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Cover for DOES RAISING TAXES ON THE WEALTHY HURT THE ECONOMY?   THE EFFECTS OF TOP MARGINAL INCOME TAX RATES ON GDP GROWTH IN A SAMPLE OF OECD COUNTRIES
dc.contributor.advisorToppe, Chrisen
dc.creatoren
dc.date.accessioned2013-06-11T17:39:12Zen
dc.date.available2013-06-11T17:39:12Zen
dc.date.created2013en
dc.date.issueden
dc.date.submitted01/01/2013en
dc.identifier.otherAPT-BAG: georgetown.edu.10822_558596.tar;APT-ETAG: 371b46ad0295137d0a1ee337b2ddbb26; APT-DATE: 2017-02-16_14:23:25en
dc.identifier.urien
dc.descriptionM.P.P.en
dc.description.abstractThis thesis assesses whether marginal income tax rates for top earners have an effect on a country's GDP per capita growth. The paper builds upon previous research on the relationship between tax rates and economic growth by analyzing a sample of 20 OECD countries from 1981 to 2010 using country year fixed effects models. Controlling for other forms of taxation and widely-used growth regressors, the results indicate that top marginal income tax rates have no effect on GDP per capita growth. However, the study does find that corporate taxes have a strong and statistically significant negative effect on growth, while national consumption taxes have a strong and statistically significant positive effect on growth. These findings suggest that policymakers may benefit from seeking alternative approaches to tax policy to maximize a country's economic well-being.en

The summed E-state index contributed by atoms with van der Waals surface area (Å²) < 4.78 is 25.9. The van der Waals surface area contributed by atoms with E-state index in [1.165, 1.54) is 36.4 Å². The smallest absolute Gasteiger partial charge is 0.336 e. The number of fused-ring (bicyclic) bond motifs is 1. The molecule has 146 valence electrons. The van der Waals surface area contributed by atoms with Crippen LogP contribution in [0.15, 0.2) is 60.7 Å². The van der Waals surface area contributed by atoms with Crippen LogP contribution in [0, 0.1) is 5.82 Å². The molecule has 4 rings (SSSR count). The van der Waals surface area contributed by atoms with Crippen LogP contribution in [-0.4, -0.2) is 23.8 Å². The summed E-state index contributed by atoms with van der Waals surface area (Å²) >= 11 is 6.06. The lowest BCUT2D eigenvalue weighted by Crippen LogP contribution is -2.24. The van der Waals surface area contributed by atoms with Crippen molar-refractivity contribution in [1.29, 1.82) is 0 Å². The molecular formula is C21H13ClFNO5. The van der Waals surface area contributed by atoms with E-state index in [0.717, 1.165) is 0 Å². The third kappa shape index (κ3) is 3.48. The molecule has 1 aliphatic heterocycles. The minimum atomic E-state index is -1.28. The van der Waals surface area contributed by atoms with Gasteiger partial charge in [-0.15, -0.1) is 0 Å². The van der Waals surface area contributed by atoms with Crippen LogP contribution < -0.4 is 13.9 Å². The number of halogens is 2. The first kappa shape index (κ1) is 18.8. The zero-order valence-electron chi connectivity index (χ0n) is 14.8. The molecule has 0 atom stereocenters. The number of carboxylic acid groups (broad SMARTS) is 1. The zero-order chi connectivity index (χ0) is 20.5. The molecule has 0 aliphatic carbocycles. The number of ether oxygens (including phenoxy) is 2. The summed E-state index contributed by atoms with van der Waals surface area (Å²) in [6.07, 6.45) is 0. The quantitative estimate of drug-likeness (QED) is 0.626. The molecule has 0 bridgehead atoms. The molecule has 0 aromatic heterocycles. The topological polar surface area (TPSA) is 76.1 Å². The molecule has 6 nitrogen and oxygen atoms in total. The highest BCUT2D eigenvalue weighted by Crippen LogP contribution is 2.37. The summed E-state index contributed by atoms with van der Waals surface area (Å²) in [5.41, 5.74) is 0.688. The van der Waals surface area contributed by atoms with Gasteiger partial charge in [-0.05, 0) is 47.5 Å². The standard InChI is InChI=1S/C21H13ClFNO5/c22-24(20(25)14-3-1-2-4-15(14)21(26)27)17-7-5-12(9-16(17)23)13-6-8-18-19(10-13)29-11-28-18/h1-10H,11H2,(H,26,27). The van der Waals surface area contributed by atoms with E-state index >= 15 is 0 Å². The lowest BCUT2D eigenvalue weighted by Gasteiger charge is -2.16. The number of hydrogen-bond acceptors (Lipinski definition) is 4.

dc.formatPDFen
dc.format.extent41 leavesen
dc.languageenen
dc.publisherGeorgetown Universityen
dc.sourceGeorgetown University-Graduate School of Arts & Sciencesen
dc.sourcePublic Policy & Policy Managementen
dc.subject.lcshEconomicsen
dc.subject.lcshPublic policyen
dc.subject.otherEconomicsen
dc.subject.otherPublic policyen
dc.titleDOES RAISING TAXES ON THE WEALTHY HURT THE ECONOMY? THE EFFECTS OF TOP MARGINAL INCOME TAX RATES ON GDP GROWTH IN A SAMPLE OF OECD COUNTRIESen
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